Globalization and Afro-Brazilian Culture in Salvador, Brazil
- Next program offering TBA.
- Learn about African slavery in Brazil, Afro-Brazilian history, and the vibrant Afro-Brazilian culture.
- Understand how and why Afro-Brazilian cultural elements have gone global and its complexities.
- Take an interdisciplinary course abroad in English and fulfill KU Core requirement 4.2 or 6.1.
Brazil had the longest and largest history of African slavery in the Americas. This course will take place in the coastal city of Salvador, which is the city in Brazil where the African influence is most transparent due to the large diaspora from different African regions during the colonial period and to the constant expression— and celebration— of the African heritage in its culture. Afro-Brazilian cultural elements such as capoeira, martial art/dance and candomblé, a religion, are now realities around the world.
Known for its natural beauty, music, talent for sports, and now for its growing economy, Brazil is one destination not to miss. The largest country in South America and the fifth in the world, Brazil is the American nation that is compared the most to the U.S. due to its colonial past and racial makeup. Study of the Portuguese language has grown worldwide recently, as opportunities for business in and with Brazil have increased significantly.
Salvador is the third largest city in the country. Its architecture, food, music, religions, and culture have fused European, African, and indigenous elements. The city’s historic center is famous for its beautiful cobblestone streets and colonial buildings in Renaissance, Baroque, and Art Deco styles. UNESCO declared it a World Heritage Site in 1985.
Salvador is also the city in Brazil with the largest Afro-Brazilian population. It is the cradle of capoeira, and the home of one of the most famous Carnival parties of Brazil. Whether during Carnival in February, the June festivities, or throughout the regular year, the city takes pride in its food, music, dance, and cultural activities. Salvador also bears the title of “City of Joy,” due to the happiness of its people and their many celebrations.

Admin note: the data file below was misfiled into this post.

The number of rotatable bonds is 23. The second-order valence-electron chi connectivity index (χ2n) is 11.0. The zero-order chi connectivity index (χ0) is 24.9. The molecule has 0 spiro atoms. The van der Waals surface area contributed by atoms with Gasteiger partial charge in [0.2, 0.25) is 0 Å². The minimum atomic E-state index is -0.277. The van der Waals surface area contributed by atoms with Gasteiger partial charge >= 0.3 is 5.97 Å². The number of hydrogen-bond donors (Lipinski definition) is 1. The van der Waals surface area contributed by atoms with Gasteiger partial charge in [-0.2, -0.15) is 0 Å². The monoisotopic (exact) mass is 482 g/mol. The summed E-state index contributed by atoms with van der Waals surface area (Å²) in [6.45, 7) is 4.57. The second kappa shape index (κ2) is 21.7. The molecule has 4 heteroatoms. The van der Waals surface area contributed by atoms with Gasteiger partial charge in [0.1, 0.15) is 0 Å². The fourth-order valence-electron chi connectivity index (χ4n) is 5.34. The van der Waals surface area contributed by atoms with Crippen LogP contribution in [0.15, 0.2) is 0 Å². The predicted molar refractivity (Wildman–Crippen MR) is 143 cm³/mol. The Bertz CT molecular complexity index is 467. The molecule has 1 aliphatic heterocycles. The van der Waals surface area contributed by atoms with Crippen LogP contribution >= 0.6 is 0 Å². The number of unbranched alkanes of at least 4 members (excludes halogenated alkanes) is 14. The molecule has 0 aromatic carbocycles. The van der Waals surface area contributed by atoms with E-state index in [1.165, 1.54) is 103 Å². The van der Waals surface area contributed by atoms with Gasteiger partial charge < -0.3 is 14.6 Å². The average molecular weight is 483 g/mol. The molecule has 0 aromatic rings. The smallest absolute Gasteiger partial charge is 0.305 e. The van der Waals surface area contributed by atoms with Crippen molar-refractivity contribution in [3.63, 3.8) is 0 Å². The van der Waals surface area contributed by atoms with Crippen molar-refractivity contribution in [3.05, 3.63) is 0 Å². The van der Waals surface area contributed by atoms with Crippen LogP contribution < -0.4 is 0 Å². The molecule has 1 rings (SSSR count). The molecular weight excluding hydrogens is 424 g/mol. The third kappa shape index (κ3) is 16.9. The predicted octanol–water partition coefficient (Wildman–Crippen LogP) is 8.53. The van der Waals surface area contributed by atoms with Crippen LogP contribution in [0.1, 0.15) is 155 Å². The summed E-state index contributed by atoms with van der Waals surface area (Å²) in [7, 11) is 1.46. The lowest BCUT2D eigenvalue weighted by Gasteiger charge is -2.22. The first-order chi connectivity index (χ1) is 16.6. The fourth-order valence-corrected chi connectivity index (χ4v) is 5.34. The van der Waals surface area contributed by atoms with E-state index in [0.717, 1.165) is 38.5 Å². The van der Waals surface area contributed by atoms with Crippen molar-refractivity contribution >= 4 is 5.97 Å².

Three hours of academic credit are granted by the University of Kansas upon successful completion of the program and will be posted to the student's Spring transcript. Students will enroll in one of the courses below.
- PORT 300: Brazilian Culture (meets KU Core Goal 4.2)
- GIST 550: Issues in Global Studies: Globalization and Afro-Brazilian Culture in Salvador, Brazil
- AAAS 496: Field Experience (meets KU Core Goal 6.1)
- LAA 302: Topics in Latin American Area Studies: Globalization and Afro-Brazilian Culture in Salvador, Brazil
Graduate students will enroll in PORT 785: Special Topics in Brazilian Culture and Literary Studies: Globalization and Afro-Brazilian Culture in Salvador, Brazil.
Students will meet four times before going to Brazil and once upon return to gain background knowledge regarding globalization, Afro-Brazilian history, and their interaction. Readings include essays about slavery in Brazil and Bahia's African roots and legacy. Students will read texts, attend lectures by local scholars in the fields of history, anthropology, sociology, music, and religion, and explore the city's numerous historical sites, museums, and cultural and artistic manifestations. They will also watch movies and read a novel that are relevant to the topics discussed.
Students will be placed in host families and the family will provide three meals daily. Students will walk or take public transportation to class.
Cultural activities will enhance the students’ understanding of Brazil’s, and particularly of Salvador’s, Afro-Brazilian rich culture. Guest lecturers will present on topics such as Brazilian history, music, religion, dance, education, and Carnival. Planned site visits include temples of Afro-Brazilian religions such as candomblé and umbanda and syncretic Catholic churches such as the Church of Our Lady of the Black Rosary. The group will also visit the Afro-Brazilian museum and attend capoeira, samba, and other Afro-Brazilian dance classes and concerts. Each of these activities will happen with a focus on globalization and its influence on the local culture of Salvador.
Planned activities include a guided tour of Salvador, an excursion to the cities of Cachoeira and Santo Amaro to learn about their African heritage, and to the beach at Praia do Forte. Also included are a welcome lunch with host moms and a closing reception with students and host families.
Minimum 2.5 GPA required (exceptions considered after submission of a petition). The program is open to students of any major. There is no language requirement, though students with previous exposure to Portuguese or Spanish will find it helpful.
Passport and student visa information
All students must obtain a tourist visa in order to travel to Brazil. Students who do not have a passport should apply for one immediately. The KU Office of International Programs offers passport services. Students with passports should verify that the passport is valid for six months after the program is over. If it does not meet this requirement, it must be renewed prior to applying for a visa. It takes at least six weeks for the passport to be processed. It is recommended to have the passport by early December at the latest to have ample time to process the visa. Please contact the Program Coordinator for more information.
Luciano Tosta, Associate Professor in the Department of Spanish and Portuguese, will lead the program. Professor Tosta is from Salvador, so he is very familiar with the city, its history, and Brazilian culture. He has led other study abroad programs to Salvador. Contact Professor Tosta at email@example.com.